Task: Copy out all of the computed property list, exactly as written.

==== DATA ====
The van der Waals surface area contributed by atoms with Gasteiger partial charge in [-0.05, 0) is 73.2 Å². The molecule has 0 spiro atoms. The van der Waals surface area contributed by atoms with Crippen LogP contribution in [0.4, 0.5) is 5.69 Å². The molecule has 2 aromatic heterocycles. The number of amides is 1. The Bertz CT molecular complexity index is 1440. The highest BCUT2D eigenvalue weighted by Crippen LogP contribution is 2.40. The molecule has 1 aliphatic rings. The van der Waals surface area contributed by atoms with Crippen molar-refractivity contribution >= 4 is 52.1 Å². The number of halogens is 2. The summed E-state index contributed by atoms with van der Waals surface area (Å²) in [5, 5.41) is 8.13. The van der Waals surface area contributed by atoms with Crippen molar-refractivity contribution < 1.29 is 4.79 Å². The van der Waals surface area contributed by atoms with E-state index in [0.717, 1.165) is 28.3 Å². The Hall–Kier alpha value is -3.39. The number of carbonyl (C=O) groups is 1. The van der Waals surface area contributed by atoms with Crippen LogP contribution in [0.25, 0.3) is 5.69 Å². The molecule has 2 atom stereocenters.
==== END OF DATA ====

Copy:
The van der Waals surface area contributed by atoms with Gasteiger partial charge in [-0.05, 0) is 73.2 Å². The molecule has 0 spiro atoms. The van der Waals surface area contributed by atoms with Crippen LogP contribution in [0.4, 0.5) is 5.69 Å². The molecule has 2 aromatic heterocycles. The number of amides is 1. The Bertz CT molecular complexity index is 1440. The highest BCUT2D eigenvalue weighted by Crippen LogP contribution is 2.40. The molecule has 1 aliphatic rings. The van der Waals surface area contributed by atoms with Crippen molar-refractivity contribution >= 4 is 52.1 Å². The number of halogens is 2. The summed E-state index contributed by atoms with van der Waals surface area (Å²) in [5, 5.41) is 8.13. The van der Waals surface area contributed by atoms with Crippen molar-refractivity contribution < 1.29 is 4.79 Å². The van der Waals surface area contributed by atoms with E-state index in [0.717, 1.165) is 28.3 Å². The Hall–Kier alpha value is -3.39. The number of carbonyl (C=O) groups is 1. The van der Waals surface area contributed by atoms with Crippen LogP contribution in [0.25, 0.3) is 5.69 Å². The molecule has 2 atom stereocenters.